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An Introduction to

I Love A Mystery &

Jack, Doc & Reggie



Adverstisements in the radio section of newspapers back in the 1940s read something like this:


WARNING!!
Do Not Fail to listen to the exciting program
“ I LOVE A MYSTERY”
Carlton E. Morse’s hair-raising, teeth-chattering
thrillers that have all America
on the edge of its chair!!!

For once, advertising (as the above shouted out in various 1940's ads) didn’t
exaggerate, folks!

The old-time radio series, "I Love A Mystery," written, produced and directed by Carlton E. Morse, is considered by many as the greatest radio adventure series ever!

The ILAM radio serial featured three memorable rough and tumble seekers of fun, mayhem and adventure; Jack, Doc and Reggie. A combination of the Three Musketeers and Robin Hood all rolled into one, the three considered themselves Soldiers of Fortune with a difference, ones with a conscience and a morality to adhere to. The nickname, "The Three Comrades" was an appropriate one for this triumvirate of They loved fighting of all types--fist fighting, gun fighting--and this handiness kept them in good stead in their many conflicts in the four quarters of the world.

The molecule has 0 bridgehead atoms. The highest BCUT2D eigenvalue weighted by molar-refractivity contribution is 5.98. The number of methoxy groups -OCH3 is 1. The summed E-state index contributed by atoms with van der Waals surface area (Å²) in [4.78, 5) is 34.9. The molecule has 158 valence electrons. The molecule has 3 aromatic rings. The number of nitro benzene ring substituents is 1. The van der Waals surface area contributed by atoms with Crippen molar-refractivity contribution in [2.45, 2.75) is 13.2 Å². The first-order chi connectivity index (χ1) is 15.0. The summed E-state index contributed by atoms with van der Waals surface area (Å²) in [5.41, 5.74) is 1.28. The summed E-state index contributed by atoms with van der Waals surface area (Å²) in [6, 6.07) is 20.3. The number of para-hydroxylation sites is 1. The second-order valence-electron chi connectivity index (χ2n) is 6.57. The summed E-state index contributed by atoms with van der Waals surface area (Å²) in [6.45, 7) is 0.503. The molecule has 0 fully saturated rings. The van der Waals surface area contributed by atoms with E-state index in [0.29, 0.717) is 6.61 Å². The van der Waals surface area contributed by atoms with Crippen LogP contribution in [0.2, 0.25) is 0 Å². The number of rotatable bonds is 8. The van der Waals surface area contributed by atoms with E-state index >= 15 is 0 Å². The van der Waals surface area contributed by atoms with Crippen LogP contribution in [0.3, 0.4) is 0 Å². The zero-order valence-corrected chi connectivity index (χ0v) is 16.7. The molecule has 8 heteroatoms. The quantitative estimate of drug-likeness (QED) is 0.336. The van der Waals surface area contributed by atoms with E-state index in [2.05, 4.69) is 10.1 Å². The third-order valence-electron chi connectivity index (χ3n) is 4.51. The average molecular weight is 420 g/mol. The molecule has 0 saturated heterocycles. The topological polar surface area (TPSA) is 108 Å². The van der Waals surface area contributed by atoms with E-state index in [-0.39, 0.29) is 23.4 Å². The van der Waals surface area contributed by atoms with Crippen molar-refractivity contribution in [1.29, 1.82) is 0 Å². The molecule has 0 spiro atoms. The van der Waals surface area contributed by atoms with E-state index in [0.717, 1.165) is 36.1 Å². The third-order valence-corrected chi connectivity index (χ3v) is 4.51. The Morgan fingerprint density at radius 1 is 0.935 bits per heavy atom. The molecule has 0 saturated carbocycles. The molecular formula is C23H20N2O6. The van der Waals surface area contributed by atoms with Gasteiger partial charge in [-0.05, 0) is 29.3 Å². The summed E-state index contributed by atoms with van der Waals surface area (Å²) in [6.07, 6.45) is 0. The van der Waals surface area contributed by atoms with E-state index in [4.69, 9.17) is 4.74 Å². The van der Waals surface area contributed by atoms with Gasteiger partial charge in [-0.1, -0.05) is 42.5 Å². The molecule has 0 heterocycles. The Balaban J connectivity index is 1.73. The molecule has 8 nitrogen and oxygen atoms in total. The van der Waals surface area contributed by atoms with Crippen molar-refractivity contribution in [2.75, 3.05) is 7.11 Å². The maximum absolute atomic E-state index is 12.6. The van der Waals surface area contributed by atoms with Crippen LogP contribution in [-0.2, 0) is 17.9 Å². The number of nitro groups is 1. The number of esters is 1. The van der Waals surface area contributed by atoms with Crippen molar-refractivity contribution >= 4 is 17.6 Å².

The three had originally met while fighting for the losing side during the Japanese occupation of Manchuria , but they united again stateside after surviving that conflict against seemingly impossible odds in the story, THE ROXY GANG.  After some amazing adventures together, they eventually formed the A-1 Detective Agency, located just off the main street, and one floor up, in Hollywood, California.


Jack Packard, a former Omaha Nebraska  native, is the oldest at 37 and is the leader of the trio.  Cool, tough as leather and smart, Jack is the brains behind the team and the others ultimately defer to him.

 Jackhad been a medical student until he allegedly “got some girl in trouble” and then refused to marry her (I say allegedly, since not one of the 30+ scripts I have read has mentioned this). Kicked out of medical school, he went out to China to fight the Japanese occupying forces there, and there met up with the others. It was undoubtedly there that he picked up his skills as a pilot, handiness with firearms, and skills at unarmed combat. His past training allowed to perform rough doctoring in the field, being ept at splinting broken bones and removing bullets. One of the few areas he did not excel was in the world of romance; once burned by a woman, he was now twice shy, and left the girl chasing to his two close companions.